“If you are a small business in those states things are looking pretty rosy,” Baker says. “But if you are in NSW, in particular, things are tougher.” As the Reserve Bank ponders further rate rises, Baker says business is getting the jitters. “They start to panic and start to question investments.”
One area in which business and the public have shared pain over the past 12 months has been at the bowser. For construction and transport-related companies, the impact of rising fuel prices has been enormous. In Dun & Bradstreet’s National Business Expectations September survey, an overwhelming 73 percent of executives surveyed indicated that high fuel costs would be the key factor influencing their operations over the final months of 2006. And some experts believe the price of oil will continue to rise until world oil production peaks in 2010.
Speaking in Perth recently, the respected London-based editor of Petroleum Review, Chris Skrebowski, predicted that world production would peak at about 94 million bar
rels of oil per day at the end of the decade. He urged the global community to develop new fuels or technologies before production peaks or run the risk of disruptions to fuel supplies.
The Year Ahead
Looking to 2007, the outlook for SMEs depends on which surveys you read. However, the latest Sensis business index says small businesses are growing more and more fearful about the future of the Australian economy because of rising fuel prices, softer business demand, and higher interest rates. Other analysts also express concerns about sales growth, profits, employment and inventories.
SMEs have been told to start planning now to protect their cash flows amid news that SME tax debt has risen dramatically over the past three years.
Greg Charlwood, managing director of Bibby Financial Services, has warned SMEs to review their operations, adding “careful planning is a way businesses can safeguard themselves against pressure on cash flow when the economy slows down”.
Bibby is one of the leading suppliers behind a trend towards factoring and discounting, which allows businesses to convert up to 90 percent of their unpaid invoices into instant cash within 24 hours, providing SMEs with the continual injections of cash required to ride out tough trading periods.
Succession planning looms as a crucial issue, for family businesses in particular. Deloitte’s Alan Scott believes this is compounded by the option-rich Generation Y who in many cases will go their own way rather than take over their parents’ business.
“It will be one of the biggest impacts on private business going forward,” Scott says. “The real difference with the two generations is the availability of opportunity.” The change will result in a lot more trade sales and, in some cases, businesses opting to try to float on the stock exchange.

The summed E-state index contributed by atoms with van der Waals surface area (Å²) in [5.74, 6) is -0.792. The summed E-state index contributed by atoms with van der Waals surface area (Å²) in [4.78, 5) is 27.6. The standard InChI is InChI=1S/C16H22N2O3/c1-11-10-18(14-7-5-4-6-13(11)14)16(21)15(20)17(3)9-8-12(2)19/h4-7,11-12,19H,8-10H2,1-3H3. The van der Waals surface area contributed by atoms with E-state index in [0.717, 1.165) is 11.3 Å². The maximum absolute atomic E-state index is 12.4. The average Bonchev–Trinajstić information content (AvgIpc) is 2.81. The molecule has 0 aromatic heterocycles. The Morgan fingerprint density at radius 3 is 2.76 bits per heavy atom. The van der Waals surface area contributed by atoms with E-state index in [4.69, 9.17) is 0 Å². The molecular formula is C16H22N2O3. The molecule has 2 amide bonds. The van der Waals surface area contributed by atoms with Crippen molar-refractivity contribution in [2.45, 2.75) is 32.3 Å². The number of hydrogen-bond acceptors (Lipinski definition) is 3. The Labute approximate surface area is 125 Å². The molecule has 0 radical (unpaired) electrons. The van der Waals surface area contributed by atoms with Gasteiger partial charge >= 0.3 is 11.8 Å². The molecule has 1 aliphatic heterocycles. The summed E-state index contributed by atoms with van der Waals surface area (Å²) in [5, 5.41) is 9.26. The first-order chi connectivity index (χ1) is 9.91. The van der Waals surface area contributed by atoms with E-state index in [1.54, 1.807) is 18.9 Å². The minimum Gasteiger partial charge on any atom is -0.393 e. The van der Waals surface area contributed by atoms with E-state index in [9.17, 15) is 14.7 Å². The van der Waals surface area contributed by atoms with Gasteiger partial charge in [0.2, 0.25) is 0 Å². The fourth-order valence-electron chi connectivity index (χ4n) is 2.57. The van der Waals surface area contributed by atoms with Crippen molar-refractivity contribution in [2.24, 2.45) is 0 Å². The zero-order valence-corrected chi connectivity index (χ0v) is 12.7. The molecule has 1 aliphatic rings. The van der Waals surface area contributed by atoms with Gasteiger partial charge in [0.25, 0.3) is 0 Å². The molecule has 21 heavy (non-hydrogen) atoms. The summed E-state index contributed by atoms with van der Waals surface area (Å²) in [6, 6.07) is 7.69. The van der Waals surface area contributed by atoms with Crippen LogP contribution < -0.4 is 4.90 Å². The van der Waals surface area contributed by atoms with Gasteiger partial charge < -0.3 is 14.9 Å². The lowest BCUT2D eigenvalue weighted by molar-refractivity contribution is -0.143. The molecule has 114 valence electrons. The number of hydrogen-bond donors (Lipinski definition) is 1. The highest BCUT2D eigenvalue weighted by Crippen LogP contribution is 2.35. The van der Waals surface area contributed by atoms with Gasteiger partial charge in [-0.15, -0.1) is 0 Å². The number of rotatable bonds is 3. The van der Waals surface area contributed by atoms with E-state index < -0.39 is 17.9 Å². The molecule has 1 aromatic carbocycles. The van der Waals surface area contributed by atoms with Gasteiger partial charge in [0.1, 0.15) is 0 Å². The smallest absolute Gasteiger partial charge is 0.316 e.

Elsewhere, the Council of Small Business Organisations (COSBOA) of Australia says a greater emphasis on staff training is emerging as a big issue for SMEs. COSBOA chief executive, Tony Steven, says businesses are demanding staff with higher skill levels courtesy of training through university, TAFE, trade qualifications, and business coaching and mentoring. “You may be a good plumber or a good gardener or a good computer operator, but not too many people who are in small business have had formal business education,” he says. And tradespeople with traditional Certificate III qualifications will be encouraged to go on to Certificate IV levels that include business modules.
Not all the news is bad for SMEs. Franchising continues to be a growth market, with home services, health and fitness and senior care businesses being among the hot options. And small businesses in logistics, personal services, childcare and hospitality are the likely winners from the Howard Government’s planned tax cuts that will inject billions of dollars in disposable income to the economy.
All the same, the heat will continue to be on sectors such as manufacturing, which has been in long-term decline because of cheap foreign imports and a strong Australian dollar that has cut competitiveness. In the 1960s, manufacturing represented about 30 percent of Australia’s gross domestic product; a figure that has dropped to about 12 percent today.
The key to survival, as Safetech demonstrates, will be an ability to fill profitable niches or develop unique intellectual property.
Lindsay Wakefield remains cautious about the business outlook for the next 12 months. He expects little market growth and “lumpier” sales.
Safetech, though, is confident it can plug a market gap that is not being served by high-volume, low-cost Chinese rivals. As Wakefield explains it, the company spots “islands of opportunity in a sea of low-cost manufacturing sharks”.
“We are looking for those islands,” he says.
The Big Issues
- Industrial relations reforms: New workplace relations laws have added to red tape for small business owners. The agreements require compliance with 17 procedural demands. Fines of up to $33,000 per breach have forced many SMEs to employ the aid of lawyers and consultants.
- Recruitment and retention: Small and medium businesses are finding it increasingly difficult to recruit the skilled staff needed within the workplace. According to the Department of Immigration and Multicultural Affairs, these shortages have led to a 22 percent increase in employer-sponsored migration.
- Skyrocketing oil prices: Consumers are now accustomed to paying $1-plus at the bowser. The heaviest impact, though, has been on the transport and construction sectors, whose heavy machinery is thirsty for fuel. Costs seem to be easing, but oil remains an issue of great unpredictability heading into 2007.
- The outlook: Business confidence is on the slide, according to the Sensis business index for August 2006, which indicates that confidence among SMEs has not been at a lower point since November 2001. The villains are rising fuel costs, softer business demand, and higher interest rates.
- More grey matter: Prime Minister John Howard shows no signs of retiring, and he wants fellow over-60 workers to stay at work. With an ageing population, getting elderly Australians to stay at work or return to employment will be crucial. Participation rates among women and the disabled will also be a subject of debate.
- Training and incentives: With the skills crisis unlikely to disappear quickly, the onus will be on SMEs to create attractive employment packages that lure staff without relying solely on wage rises. Flexible work arrangements, training incentives, and even profit-sharing initiatives are among the likely options.